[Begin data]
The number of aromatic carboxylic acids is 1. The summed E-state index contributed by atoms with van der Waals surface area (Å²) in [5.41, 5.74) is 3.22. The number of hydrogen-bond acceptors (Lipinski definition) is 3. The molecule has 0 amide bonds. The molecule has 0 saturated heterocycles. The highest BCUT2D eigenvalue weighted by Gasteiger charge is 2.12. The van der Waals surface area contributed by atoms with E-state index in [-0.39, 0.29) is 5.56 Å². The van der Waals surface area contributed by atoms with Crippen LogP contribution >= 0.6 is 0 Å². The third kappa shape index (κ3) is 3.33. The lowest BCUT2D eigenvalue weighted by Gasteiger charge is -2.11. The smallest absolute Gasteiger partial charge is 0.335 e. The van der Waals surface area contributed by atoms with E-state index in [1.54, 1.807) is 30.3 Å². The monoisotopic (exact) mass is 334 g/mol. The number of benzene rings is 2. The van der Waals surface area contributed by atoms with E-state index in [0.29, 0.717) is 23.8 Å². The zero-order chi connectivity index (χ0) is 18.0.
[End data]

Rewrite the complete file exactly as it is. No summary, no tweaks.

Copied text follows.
The number of aromatic carboxylic acids is 1. The summed E-state index contributed by atoms with van der Waals surface area (Å²) in [5.41, 5.74) is 3.22. The number of hydrogen-bond acceptors (Lipinski definition) is 3. The molecule has 0 amide bonds. The molecule has 0 saturated heterocycles. The highest BCUT2D eigenvalue weighted by Gasteiger charge is 2.12. The van der Waals surface area contributed by atoms with E-state index in [-0.39, 0.29) is 5.56 Å². The van der Waals surface area contributed by atoms with Crippen LogP contribution >= 0.6 is 0 Å². The third kappa shape index (κ3) is 3.33. The lowest BCUT2D eigenvalue weighted by Gasteiger charge is -2.11. The smallest absolute Gasteiger partial charge is 0.335 e. The van der Waals surface area contributed by atoms with E-state index in [1.54, 1.807) is 30.3 Å². The monoisotopic (exact) mass is 334 g/mol. The number of benzene rings is 2. The van der Waals surface area contributed by atoms with E-state index in [0.29, 0.717) is 23.8 Å². The zero-order chi connectivity index (χ0) is 18.0.